One of the great things about the 4-2-5 Defense is how simple the alignment is. In fact, once you have your front 6 players aligned – the Defensive Line and the two Inside Linebackers – they rarely have to change.
The flexibility of the defense to adapt to multiple offensive formations and schemes comes, in part, from it’s simplicity. Most of your adjustments will come in the form of your coverage, and the alignment of your 5 Defensive Backs.
Aligning Your Defensive Line
For the Defensive Line, we are using a 4 man front. First we need to determine strength. We will call strength to…
- The Tight End
- The Side with the Most Receivers
- The Wide Side of the Field
- The Left
On the strong side, our Defensive End aligns in a 6i Technique (or 7 Technique), inside shade of the Tight End. The Strong Tackle will align in a 3-Technique, outside shade of the Guard.
The weak side Tackle aligns in a weak shade or 1 Technique on the Center. Our weak side Defensive End aligns in a 5 technique, outside shade of the Tackle.
If we were to have two Tight Ends, we would either check to a different front, or slide the weak side Tackle to a 2i, inside shade of the Guard, and the Defensive End to a 6i on the weak side as well.
Inside Linebacker Alignment in the 4-2-5 Defense
Our Inside Linebackers are the most important players for defending the run. However, they have the fewest adjustments to make in their alignment.
The Inside Linebackers are aligned in a 30-Technique, outside shade of the Guard at Linebacker Depth. We teach Linebacker Depth as having their heels at 5 yards from the Line of Scrimmage.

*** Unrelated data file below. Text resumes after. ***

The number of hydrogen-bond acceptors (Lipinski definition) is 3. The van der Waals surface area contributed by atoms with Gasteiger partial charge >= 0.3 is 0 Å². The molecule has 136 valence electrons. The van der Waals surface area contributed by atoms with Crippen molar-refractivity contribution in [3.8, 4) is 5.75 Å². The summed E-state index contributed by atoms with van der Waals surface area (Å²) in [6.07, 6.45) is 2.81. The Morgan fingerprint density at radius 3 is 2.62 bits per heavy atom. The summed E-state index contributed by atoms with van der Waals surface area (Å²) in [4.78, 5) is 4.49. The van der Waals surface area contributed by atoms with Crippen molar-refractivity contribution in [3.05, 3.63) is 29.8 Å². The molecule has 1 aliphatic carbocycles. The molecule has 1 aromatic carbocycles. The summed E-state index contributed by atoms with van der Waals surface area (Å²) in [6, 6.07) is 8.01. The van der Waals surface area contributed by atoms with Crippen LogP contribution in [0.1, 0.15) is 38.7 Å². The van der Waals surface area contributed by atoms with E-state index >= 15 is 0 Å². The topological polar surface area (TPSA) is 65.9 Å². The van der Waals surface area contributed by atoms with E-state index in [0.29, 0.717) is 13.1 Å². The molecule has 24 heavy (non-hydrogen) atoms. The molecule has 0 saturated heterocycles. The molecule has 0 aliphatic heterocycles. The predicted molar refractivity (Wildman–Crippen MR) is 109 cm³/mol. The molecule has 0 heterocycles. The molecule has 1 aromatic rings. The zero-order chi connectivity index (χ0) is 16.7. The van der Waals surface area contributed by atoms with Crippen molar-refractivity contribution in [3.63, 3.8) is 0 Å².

Better linebackers can move up, while less experienced Linebackers may want to move back. The further from the LOS we are, the more time we have to read the play.
Overhang Safeties: Aligning Your Best Athletes
If you are using a 1-High Safety Coverage such as Cover 3 (which I prefer to use as our Base Coverage), your Weak Safety and Strong Safety, sometimes called Outside Linebackers, need to be very athletic. These are the players that Offensive Coordinators are most likely to pick on.
Base alignment will be 3 yards off the Line of Scrimmage, and 3 yards outside of the End Man on the Line of Scrimmage (EMOLS). This will adjust depending on your opponents and the offensive formation.
Against heavy run teams, you will want to tighten these players closer to the LOS, or even substitute with bigger players who are more like traditional Linebackers.
Against Spread Formations and passing teams, you will probably want to back these players up, and widen them. Our base rule with two receivers removed is to align at Linebacker Depth, and split the difference between the EMOLS and the #2 Receiver.
Aligning the Secondary
Alignment of your Secondary will completely depend on the type of coverage you choose.
In a Cover 3 Defense, we want the Corners aligned 7-9 yards off the #1 Receiver and shaded one yard inside. There is some debate, even on our own staff, about whether the Corners should be inside shade or outside shade.
The Free Safety will play at 10-14 yards off the LOS, at the midpoint between the two widest receivers on either side.
If you’re ready to give the 4-2-5 Defense a shot, get Coaching Football’s 4-2-5 Defense eBook today for Immediate Download!